10. Beyond undermining the structures established by the United Nations for the expression of opinions on specific situations, such articles in the press actually undermine the Organization’s own credibility and standing. Such articles present contentious subjects in a clearly partisan and selective manner, which falls short of any accepted standard of impartiality and objectivity. While these articles seem intended to assist UNRWA in raising funds, fund-raising considerations should never justify sacrificing credibility and objectivity.

Terror and UNRWA

11. UNRWA is active in all the refugee camps in the Palestinian-controlled areas, in the spheres of education, health and welfare. The Agency employs 22,000 workers, most of whom are Palestinian residents in the West Bank and Gaza. Terrorist organizations use and exploit UNRWA installations as hideouts and places of refuge. While Israel recognizes that UNRWA is not responsible for security in refugee camps, it does expect the organization to draw greater attention to the violent actions taking place there. These actions by armed elements clearly endanger the Palestinians, including children in schools and patients in hospitals. Some local members of Agency staff have assisted or closed their eyes to terrorists seeking refuge at these sites and, in doing so, endanger those depending upon genuine UNRWA services and assistance, while abusing their positions to the detriment of the needy population.

12. Despite the clear responsibility of the Palestinian leadership to combat terrorism and violence, no such action has taken place. In such an environment, Israel has had no choice left but to act to protect its citizens. One such action, necessitated by these circumstances, was the entry of IDF personnel on a number of occasions into Palestinian-controlled areas to arrest known terrorists in the areas of Ramallah and Qalqilya. Fugitives were found hiding in UNRWA schools and clinics. Moreover, many of the youth centres operated by UNRWA in the refugee camps have been used as meeting places by terrorists. For example, an UNRWA youth centre in the Jebalia refugee camp has been used as a meeting place of Fatah Tanzim members. An official office of the Tanzim organization was opened in the Al-Aroub refugee camp, near Hebron, in a building belonging to UNRWA. Following the deaths of Fatah Tanzim terror activists, the Fatah has developed a tradition of holding memorial meetings in the UNRWA club, which is located in the Al-Ascar refugee camp in Nablus. They bring the body of the deceased to the club and hold a rally in his honour.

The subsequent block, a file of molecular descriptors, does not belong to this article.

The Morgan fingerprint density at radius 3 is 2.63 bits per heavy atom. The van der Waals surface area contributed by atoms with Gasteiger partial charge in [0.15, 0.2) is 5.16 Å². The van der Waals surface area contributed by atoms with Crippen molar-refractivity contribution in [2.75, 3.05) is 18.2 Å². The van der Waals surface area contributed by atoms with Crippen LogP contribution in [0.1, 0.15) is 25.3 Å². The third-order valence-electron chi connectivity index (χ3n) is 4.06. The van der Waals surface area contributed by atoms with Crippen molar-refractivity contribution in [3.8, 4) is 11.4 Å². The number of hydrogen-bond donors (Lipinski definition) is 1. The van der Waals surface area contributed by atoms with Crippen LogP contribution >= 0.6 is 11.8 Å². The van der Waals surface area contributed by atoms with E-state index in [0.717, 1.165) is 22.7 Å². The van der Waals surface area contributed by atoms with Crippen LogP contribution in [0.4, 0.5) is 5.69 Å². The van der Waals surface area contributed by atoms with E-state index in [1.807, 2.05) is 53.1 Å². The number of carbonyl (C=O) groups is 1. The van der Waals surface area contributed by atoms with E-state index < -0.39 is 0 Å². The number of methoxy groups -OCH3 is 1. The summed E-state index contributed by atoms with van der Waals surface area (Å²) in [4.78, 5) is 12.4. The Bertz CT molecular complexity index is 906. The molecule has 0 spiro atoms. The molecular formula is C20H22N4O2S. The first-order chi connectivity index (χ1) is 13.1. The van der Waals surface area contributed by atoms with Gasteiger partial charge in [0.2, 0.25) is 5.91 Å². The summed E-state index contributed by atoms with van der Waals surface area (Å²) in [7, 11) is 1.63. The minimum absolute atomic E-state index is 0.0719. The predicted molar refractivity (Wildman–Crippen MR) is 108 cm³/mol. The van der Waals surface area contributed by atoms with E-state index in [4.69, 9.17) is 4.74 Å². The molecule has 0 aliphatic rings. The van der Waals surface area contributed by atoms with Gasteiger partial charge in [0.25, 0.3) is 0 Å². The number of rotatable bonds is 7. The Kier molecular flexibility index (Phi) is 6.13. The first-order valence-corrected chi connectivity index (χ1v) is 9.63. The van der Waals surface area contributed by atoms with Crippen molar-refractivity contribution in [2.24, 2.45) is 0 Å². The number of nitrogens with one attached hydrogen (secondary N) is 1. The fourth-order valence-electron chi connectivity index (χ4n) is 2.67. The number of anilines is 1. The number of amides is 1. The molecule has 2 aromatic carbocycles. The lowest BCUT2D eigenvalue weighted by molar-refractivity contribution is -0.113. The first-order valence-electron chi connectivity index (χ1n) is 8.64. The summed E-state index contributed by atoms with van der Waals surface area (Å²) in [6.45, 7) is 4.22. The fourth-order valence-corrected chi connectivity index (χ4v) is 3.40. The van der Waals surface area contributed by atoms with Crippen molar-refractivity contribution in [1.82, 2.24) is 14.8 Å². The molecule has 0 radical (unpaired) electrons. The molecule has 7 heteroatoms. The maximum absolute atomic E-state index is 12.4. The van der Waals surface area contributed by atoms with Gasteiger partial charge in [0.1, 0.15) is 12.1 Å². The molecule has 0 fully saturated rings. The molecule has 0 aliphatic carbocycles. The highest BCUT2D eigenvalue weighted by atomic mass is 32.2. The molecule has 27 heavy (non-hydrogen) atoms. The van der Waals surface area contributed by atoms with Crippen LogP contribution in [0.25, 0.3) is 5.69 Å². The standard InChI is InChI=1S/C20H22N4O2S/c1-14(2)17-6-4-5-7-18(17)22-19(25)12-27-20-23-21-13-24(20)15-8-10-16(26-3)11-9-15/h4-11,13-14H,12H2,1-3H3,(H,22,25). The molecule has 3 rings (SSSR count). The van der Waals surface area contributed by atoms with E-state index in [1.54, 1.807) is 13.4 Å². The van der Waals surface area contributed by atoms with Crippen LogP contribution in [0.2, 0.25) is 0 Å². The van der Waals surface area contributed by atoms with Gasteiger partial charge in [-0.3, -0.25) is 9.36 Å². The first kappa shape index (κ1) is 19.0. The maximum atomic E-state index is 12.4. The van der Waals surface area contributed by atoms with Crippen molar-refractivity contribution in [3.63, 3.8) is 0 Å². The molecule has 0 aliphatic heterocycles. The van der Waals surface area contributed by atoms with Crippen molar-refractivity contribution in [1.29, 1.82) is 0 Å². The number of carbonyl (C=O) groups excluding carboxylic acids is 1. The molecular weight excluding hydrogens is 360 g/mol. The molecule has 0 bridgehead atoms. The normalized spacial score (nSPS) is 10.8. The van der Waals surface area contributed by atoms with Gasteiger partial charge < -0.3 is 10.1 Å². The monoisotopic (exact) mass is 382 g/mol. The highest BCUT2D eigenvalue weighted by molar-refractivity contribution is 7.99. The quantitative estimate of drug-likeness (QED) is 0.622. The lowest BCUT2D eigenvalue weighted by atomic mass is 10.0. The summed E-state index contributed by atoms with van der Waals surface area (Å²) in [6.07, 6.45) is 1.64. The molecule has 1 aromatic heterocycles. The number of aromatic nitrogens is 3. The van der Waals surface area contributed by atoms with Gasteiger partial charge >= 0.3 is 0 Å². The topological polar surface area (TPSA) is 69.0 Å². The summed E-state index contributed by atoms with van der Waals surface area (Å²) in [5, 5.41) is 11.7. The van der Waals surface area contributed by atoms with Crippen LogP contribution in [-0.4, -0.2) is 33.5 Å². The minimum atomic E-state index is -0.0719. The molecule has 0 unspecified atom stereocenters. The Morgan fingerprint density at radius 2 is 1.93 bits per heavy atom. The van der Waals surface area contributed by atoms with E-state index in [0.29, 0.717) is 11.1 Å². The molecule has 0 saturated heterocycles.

13. UNRWA has, unfortunately, turned a blind eye to Palestinian terrorist activity occurring in its vicinity in contravention of the principles established in Security Council resolution 1373 (2001). Similar principles regarding actions of United Nations organizations acting within refugee camps were detailed in Security Council resolution 1296 (2000). While the latter resolution dealt specifically with camps in Africa, the clear intent of the resolution was for representatives of the United Nations to report and act against such armed elements who endanger the lives of the refugees living within the camps.

14. UNRWA facilities have been used for terrorist training and armed operations. Privileges granted to UNRWA workers, such as VIP documents to facilitate movement through checkpoints and the reputation and immunities of UNRWA vehicles have been exploited for the purposes of carrying out terrorist attacks. A number of UNRWA employees were arrested and indicted by Israel for allegedly abusing such United Nations property and privileges for terrorism. These threats receive little or no mention in the current report. Annex I details a number of situations in which UNRWA installations and property have been used for terrorist purposes.